Recently, I asked my 4-, 5-, and 6-year-old students what they thought all children need in order to grow up healthy and strong. They responded readily: Lots and lot of water. Fruits and vegetables. Love. Schools. Homes. Parents. A life. Stuff to play with. A 5-year-old went a step further: “Legos.” A 6-year-old snapped back. “Legos? You don’t need them, but you would want them.”
The list my students generated around our meeting rug is remarkably similar to the list of rights named in the United Nations Convention on the Rights of the Child, one of the world’s most widely ratified treaties. The convention enshrines children’s right to an education, to health care, to expression—and, yes, to play. It recognizes families as the fundamental unit of society, and says that families should be provided necessary protection and assistance to fulfill responsibilities to their children. United States delegates played an active role in drafting the convention in the late 1980s. Since then, all United Nations member states have ratified it, with one exception: the United States.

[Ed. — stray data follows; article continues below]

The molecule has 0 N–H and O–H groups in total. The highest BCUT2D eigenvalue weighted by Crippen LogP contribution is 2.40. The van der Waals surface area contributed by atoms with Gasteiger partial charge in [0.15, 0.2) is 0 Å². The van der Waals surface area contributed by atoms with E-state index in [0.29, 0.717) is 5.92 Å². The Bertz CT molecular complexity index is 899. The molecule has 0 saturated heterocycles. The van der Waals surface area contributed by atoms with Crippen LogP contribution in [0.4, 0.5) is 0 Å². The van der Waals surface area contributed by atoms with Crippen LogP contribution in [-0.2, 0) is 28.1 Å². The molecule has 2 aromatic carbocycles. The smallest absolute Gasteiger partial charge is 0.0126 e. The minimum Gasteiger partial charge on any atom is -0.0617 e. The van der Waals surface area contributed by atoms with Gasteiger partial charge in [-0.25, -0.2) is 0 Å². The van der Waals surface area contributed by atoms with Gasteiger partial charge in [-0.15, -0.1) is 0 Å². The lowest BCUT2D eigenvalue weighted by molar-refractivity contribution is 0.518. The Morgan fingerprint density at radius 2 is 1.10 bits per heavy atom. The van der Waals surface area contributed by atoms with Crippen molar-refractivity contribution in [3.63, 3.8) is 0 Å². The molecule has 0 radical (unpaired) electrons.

Some child-rights advocates in the United States said they expected to to see the country ratify the convention had Hillary Clinton won the presidential election. Now, with an administration that aims to boost military spending; reduce funding for affordable housing, education, and other programs that assist low-income families; and dramatically reshape related policies, they say that a commitment to children’s rights is critical to safeguarding children and tempering rising inequality. These advocates face opposition from those who argue the convention undermines national and parental sovereignty.